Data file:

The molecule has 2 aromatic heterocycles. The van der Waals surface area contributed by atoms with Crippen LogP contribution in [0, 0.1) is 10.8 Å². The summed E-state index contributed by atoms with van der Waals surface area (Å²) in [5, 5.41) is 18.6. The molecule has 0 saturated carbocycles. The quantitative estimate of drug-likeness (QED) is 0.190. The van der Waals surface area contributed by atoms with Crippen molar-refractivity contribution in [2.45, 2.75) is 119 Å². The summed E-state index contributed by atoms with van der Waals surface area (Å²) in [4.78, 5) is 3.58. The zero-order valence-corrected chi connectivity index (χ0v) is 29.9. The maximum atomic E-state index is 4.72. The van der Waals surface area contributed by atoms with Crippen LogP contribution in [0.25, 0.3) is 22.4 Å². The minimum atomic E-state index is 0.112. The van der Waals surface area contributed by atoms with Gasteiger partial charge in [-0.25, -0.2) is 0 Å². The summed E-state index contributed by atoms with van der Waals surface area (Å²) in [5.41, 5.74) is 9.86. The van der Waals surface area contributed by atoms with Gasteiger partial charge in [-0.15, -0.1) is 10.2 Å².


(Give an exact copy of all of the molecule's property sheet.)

The molecule has 2 aromatic heterocycles. The van der Waals surface area contributed by atoms with Crippen LogP contribution in [0, 0.1) is 10.8 Å². The summed E-state index contributed by atoms with van der Waals surface area (Å²) in [5, 5.41) is 18.6. The molecule has 0 saturated carbocycles. The quantitative estimate of drug-likeness (QED) is 0.190. The van der Waals surface area contributed by atoms with Crippen molar-refractivity contribution in [2.45, 2.75) is 119 Å². The summed E-state index contributed by atoms with van der Waals surface area (Å²) in [4.78, 5) is 3.58. The zero-order valence-corrected chi connectivity index (χ0v) is 29.9. The maximum atomic E-state index is 4.72. The van der Waals surface area contributed by atoms with Crippen LogP contribution in [0.25, 0.3) is 22.4 Å². The minimum atomic E-state index is 0.112. The van der Waals surface area contributed by atoms with Gasteiger partial charge in [-0.25, -0.2) is 0 Å². The summed E-state index contributed by atoms with van der Waals surface area (Å²) in [5.41, 5.74) is 9.86. The van der Waals surface area contributed by atoms with Gasteiger partial charge in [-0.15, -0.1) is 10.2 Å².